Object lessons

Object lessons: a Charles Nègre paper negative and a complete first edition of Goya's bullfight engravings

Our pick of highlights from this week's auctions

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Charles Nègre, Arles, Porte des Châtaignes (1852) The Odyssey of Collecting: Photographs from The Joy of Giving Something Foundation Evening Sale, Phillips New York, 3 April

Estimate $70,000-$90,000 

This unique paper negative is the very sheet that Nègre, a painter turned photographic pioneer in the 1840s, exposed in his camera and initialled in ink on the verso. Compared with a transparent negative, it can be difficult to capture sharp detail with a paper negative, and the uncommon degree of texture—seen here in the knobby cobblestones and filigreed trees across the riverbank—is a testament to Nègre’s hard-won skill. Prints produced from this shot are held by the Musée d’Orsay, the Metropolitan Museum of Art and the National Gallery of Canada. Artists’ fascination with negatives and alternative processing continued into the 20th century with works by Laszlo Moholy-Nagy and Robert Heinecken—also among the gems in this sale of photographs from the collection of the late Howard Stein.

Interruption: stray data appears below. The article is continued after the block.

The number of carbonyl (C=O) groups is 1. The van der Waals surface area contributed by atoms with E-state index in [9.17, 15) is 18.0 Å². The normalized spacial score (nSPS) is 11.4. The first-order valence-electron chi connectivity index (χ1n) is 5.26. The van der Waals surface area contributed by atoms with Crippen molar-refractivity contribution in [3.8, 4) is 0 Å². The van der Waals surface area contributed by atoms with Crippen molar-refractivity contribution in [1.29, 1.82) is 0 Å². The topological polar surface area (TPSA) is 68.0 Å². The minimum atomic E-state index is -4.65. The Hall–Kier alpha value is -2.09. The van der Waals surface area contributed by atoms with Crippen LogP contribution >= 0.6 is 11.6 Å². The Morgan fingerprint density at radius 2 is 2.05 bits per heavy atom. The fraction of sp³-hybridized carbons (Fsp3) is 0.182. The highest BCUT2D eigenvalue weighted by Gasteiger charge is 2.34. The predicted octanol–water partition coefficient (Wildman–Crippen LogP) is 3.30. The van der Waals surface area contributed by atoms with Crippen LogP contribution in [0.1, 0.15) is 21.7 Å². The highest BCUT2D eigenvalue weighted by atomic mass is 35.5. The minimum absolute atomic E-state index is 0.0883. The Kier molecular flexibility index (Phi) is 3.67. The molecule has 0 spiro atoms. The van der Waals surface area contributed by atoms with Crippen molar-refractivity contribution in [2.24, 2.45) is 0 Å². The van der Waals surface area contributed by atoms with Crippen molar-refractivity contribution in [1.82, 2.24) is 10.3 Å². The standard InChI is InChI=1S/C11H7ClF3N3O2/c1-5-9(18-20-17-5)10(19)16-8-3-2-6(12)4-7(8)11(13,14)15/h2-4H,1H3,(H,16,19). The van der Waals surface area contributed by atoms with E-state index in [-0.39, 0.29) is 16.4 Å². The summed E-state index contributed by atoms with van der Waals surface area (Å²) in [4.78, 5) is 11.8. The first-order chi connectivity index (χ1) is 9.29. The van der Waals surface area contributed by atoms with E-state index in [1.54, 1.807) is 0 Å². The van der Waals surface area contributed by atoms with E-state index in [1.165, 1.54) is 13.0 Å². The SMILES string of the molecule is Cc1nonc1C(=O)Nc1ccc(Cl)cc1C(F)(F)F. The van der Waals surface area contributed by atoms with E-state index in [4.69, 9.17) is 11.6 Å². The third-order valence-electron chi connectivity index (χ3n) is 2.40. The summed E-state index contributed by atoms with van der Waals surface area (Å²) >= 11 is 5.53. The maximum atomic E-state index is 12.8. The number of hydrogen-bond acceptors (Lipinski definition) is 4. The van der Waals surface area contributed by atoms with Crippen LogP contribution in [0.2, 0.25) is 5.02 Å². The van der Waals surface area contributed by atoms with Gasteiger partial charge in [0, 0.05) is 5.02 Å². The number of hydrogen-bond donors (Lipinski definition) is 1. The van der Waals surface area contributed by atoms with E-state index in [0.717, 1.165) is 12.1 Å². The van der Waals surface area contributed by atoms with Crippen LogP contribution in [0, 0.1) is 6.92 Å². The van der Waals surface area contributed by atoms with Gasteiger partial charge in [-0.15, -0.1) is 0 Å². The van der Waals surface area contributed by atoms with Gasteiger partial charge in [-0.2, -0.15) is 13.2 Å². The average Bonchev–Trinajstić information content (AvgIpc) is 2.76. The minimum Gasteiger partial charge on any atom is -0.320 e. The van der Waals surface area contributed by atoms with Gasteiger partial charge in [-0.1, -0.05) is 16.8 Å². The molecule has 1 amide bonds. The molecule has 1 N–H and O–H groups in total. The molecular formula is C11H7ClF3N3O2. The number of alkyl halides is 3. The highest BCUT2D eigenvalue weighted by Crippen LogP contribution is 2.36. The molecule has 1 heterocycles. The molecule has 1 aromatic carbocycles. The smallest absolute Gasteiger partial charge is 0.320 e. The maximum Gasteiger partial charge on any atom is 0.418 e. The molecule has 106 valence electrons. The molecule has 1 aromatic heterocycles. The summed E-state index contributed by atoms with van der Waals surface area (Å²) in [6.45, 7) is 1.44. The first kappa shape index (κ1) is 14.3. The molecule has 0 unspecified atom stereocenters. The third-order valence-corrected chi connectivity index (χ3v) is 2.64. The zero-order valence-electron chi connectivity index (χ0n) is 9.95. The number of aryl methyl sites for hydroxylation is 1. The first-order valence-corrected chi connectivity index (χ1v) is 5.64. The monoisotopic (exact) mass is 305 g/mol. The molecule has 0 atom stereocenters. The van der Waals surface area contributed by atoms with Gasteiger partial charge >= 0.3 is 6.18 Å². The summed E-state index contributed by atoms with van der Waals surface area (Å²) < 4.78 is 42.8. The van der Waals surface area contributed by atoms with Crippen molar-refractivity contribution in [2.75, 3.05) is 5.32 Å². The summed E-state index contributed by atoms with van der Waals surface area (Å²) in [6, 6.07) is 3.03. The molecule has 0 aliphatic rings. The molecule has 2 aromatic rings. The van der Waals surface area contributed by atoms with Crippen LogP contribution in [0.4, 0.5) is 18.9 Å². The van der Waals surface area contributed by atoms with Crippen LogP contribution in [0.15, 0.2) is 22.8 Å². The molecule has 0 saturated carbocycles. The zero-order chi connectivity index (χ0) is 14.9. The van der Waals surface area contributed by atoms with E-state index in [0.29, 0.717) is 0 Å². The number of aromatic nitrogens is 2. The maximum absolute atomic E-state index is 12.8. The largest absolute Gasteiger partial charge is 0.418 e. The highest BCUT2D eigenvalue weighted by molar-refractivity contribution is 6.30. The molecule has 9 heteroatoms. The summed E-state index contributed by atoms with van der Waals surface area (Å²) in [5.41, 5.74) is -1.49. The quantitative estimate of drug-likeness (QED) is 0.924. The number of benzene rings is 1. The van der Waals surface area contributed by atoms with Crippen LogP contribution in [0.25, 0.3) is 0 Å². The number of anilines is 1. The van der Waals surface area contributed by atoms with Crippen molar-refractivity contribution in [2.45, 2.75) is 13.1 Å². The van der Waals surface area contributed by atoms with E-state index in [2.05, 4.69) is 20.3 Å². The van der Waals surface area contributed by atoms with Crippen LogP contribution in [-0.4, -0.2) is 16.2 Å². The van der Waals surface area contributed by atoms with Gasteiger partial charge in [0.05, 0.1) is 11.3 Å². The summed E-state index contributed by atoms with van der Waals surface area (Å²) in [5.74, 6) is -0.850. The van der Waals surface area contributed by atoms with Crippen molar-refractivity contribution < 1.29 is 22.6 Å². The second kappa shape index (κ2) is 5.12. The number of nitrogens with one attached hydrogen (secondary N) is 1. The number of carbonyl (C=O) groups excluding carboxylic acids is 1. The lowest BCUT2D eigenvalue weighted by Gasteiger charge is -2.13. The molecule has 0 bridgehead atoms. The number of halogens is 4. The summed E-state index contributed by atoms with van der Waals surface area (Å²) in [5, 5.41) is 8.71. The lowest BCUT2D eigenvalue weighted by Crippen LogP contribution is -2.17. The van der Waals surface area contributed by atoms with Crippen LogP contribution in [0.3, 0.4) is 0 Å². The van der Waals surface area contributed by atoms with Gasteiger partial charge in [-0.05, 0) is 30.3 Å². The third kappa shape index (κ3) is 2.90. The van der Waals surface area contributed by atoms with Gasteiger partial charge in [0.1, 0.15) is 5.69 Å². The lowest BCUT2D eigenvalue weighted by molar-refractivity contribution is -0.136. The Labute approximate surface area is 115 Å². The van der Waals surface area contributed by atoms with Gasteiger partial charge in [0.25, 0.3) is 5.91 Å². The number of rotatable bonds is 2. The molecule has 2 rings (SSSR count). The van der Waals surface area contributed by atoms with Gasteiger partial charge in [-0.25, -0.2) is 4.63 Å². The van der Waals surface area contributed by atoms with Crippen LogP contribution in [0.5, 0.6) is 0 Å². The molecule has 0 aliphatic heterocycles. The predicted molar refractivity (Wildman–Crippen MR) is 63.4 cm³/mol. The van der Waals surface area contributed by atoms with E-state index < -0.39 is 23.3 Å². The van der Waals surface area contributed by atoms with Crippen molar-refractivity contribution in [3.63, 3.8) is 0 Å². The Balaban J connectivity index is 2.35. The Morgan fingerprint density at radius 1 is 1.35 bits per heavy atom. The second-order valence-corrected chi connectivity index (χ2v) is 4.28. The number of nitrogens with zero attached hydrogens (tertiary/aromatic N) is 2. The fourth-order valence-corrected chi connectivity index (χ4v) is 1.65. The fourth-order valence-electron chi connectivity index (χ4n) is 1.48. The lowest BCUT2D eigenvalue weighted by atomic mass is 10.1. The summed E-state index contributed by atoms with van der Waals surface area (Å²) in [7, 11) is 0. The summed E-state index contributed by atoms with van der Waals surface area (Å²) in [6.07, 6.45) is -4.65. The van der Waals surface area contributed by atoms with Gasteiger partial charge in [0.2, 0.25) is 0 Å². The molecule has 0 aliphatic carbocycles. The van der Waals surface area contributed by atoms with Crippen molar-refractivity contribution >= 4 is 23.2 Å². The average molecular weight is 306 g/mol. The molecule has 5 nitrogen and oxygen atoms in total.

Francisco José De Goya Y Lucientes, La Tauromaquia. Prints and Multiples, Sotheby’s London, 4 April. Estimate: £300,000-£500,000. Courtesy of Sotheby’s

Francisco José de Goya y Lucientes, La Tauromaquia (1816)

Prints and Multiples, Sotheby's London, 4 April Estimate £300,000-£500,000

Goya’s bullfight engravings are among his most sought-after works, and this complete first edition set of 33 prints is among the rarest. Etched and aquatinted by Goya on large copper plates, the first edition, published in 1816 in very small numbers both as a set and as single prints, was the only one produced during the artist’s lifetime. The set, described by Sotheby’s as in virtually flawless condition, is believed to have been given to Anne-Adrien-Pierre Duc de Montmorency Laval, French ambassador to Madrid after the 1814 restoration of Louis XVIII, by Ferdinand VII in 1816 when he granted the ambassador a Spanish title, Duke of San Fernando Luis. These engravings were found untouched since the 1840s in the back of a ledger in the library of his chateau in northern France during an inventory by heirs to the estate. Séverine Nackers, head of prints for Sotheby’s Europe, calls a set with such provenance “a once-in-a-lifetime discovery”. Another complete first edition set sold for £168,500 at Christie’s London in 2007.